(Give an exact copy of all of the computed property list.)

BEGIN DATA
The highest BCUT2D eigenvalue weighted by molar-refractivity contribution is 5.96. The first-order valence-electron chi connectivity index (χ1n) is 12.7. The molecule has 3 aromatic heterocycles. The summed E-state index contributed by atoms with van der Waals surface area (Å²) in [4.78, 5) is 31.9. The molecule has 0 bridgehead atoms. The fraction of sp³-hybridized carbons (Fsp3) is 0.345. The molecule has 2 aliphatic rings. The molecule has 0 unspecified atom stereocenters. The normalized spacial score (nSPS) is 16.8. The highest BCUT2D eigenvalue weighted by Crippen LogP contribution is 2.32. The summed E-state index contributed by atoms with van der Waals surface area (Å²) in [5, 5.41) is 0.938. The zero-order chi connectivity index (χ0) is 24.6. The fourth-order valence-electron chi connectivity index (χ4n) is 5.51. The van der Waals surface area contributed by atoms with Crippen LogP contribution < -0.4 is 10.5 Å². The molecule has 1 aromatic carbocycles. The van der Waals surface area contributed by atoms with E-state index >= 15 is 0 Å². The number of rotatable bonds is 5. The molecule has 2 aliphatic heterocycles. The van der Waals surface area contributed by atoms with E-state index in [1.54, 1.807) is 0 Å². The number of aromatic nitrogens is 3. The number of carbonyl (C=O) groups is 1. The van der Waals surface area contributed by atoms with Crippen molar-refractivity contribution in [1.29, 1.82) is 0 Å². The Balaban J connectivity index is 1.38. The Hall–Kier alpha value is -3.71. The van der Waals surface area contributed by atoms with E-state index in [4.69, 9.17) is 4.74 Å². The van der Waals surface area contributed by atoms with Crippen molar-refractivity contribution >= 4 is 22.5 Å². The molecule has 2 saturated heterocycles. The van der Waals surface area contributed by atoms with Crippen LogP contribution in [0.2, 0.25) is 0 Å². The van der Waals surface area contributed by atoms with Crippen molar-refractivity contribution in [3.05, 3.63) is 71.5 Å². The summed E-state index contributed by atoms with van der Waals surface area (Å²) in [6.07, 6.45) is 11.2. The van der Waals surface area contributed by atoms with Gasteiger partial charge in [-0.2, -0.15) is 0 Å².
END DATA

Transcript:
The highest BCUT2D eigenvalue weighted by molar-refractivity contribution is 5.96. The first-order valence-electron chi connectivity index (χ1n) is 12.7. The molecule has 3 aromatic heterocycles. The summed E-state index contributed by atoms with van der Waals surface area (Å²) in [4.78, 5) is 31.9. The molecule has 0 bridgehead atoms. The fraction of sp³-hybridized carbons (Fsp3) is 0.345. The molecule has 2 aliphatic rings. The molecule has 0 unspecified atom stereocenters. The normalized spacial score (nSPS) is 16.8. The highest BCUT2D eigenvalue weighted by Crippen LogP contribution is 2.32. The summed E-state index contributed by atoms with van der Waals surface area (Å²) in [5, 5.41) is 0.938. The zero-order chi connectivity index (χ0) is 24.6. The fourth-order valence-electron chi connectivity index (χ4n) is 5.51. The van der Waals surface area contributed by atoms with Crippen LogP contribution < -0.4 is 10.5 Å². The molecule has 1 aromatic carbocycles. The van der Waals surface area contributed by atoms with E-state index >= 15 is 0 Å². The number of rotatable bonds is 5. The molecule has 2 aliphatic heterocycles. The van der Waals surface area contributed by atoms with E-state index in [1.54, 1.807) is 0 Å². The number of aromatic nitrogens is 3. The number of carbonyl (C=O) groups is 1. The van der Waals surface area contributed by atoms with Crippen molar-refractivity contribution in [1.29, 1.82) is 0 Å². The Balaban J connectivity index is 1.38. The Hall–Kier alpha value is -3.71. The van der Waals surface area contributed by atoms with E-state index in [4.69, 9.17) is 4.74 Å². The van der Waals surface area contributed by atoms with Crippen molar-refractivity contribution >= 4 is 22.5 Å². The molecule has 2 saturated heterocycles. The van der Waals surface area contributed by atoms with Crippen LogP contribution in [0.2, 0.25) is 0 Å². The van der Waals surface area contributed by atoms with Crippen molar-refractivity contribution in [3.05, 3.63) is 71.5 Å². The summed E-state index contributed by atoms with van der Waals surface area (Å²) in [6.07, 6.45) is 11.2. The van der Waals surface area contributed by atoms with Gasteiger partial charge in [-0.2, -0.15) is 0 Å².